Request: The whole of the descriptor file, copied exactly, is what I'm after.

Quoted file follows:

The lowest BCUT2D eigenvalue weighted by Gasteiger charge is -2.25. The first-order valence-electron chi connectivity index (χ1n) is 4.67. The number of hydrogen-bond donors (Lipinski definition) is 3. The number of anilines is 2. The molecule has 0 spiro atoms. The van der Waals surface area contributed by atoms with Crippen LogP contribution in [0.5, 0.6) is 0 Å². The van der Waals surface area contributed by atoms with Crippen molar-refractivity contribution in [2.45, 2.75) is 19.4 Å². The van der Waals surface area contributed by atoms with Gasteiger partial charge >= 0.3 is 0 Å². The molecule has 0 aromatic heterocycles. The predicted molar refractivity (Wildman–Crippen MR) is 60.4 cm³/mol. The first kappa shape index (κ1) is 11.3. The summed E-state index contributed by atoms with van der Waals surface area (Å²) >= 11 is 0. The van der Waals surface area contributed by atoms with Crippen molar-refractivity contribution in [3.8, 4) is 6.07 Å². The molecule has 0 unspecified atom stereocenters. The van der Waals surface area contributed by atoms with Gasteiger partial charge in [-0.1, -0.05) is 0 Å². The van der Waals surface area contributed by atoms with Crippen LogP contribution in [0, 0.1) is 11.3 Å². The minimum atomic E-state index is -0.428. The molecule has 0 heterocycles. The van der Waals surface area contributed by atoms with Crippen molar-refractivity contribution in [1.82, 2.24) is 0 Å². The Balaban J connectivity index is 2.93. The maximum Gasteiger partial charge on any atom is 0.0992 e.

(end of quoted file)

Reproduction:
The lowest BCUT2D eigenvalue weighted by Gasteiger charge is -2.25. The first-order valence-electron chi connectivity index (χ1n) is 4.67. The number of hydrogen-bond donors (Lipinski definition) is 3. The number of anilines is 2. The molecule has 0 spiro atoms. The van der Waals surface area contributed by atoms with Crippen LogP contribution in [0.5, 0.6) is 0 Å². The van der Waals surface area contributed by atoms with Crippen molar-refractivity contribution in [2.45, 2.75) is 19.4 Å². The van der Waals surface area contributed by atoms with Gasteiger partial charge >= 0.3 is 0 Å². The molecule has 0 aromatic heterocycles. The predicted molar refractivity (Wildman–Crippen MR) is 60.4 cm³/mol. The first kappa shape index (κ1) is 11.3. The summed E-state index contributed by atoms with van der Waals surface area (Å²) >= 11 is 0. The van der Waals surface area contributed by atoms with Crippen molar-refractivity contribution in [3.8, 4) is 6.07 Å². The molecule has 0 unspecified atom stereocenters. The van der Waals surface area contributed by atoms with Gasteiger partial charge in [-0.1, -0.05) is 0 Å². The van der Waals surface area contributed by atoms with Crippen LogP contribution in [0, 0.1) is 11.3 Å². The minimum atomic E-state index is -0.428. The molecule has 0 heterocycles. The van der Waals surface area contributed by atoms with Crippen molar-refractivity contribution in [1.82, 2.24) is 0 Å². The Balaban J connectivity index is 2.93. The maximum Gasteiger partial charge on any atom is 0.0992 e.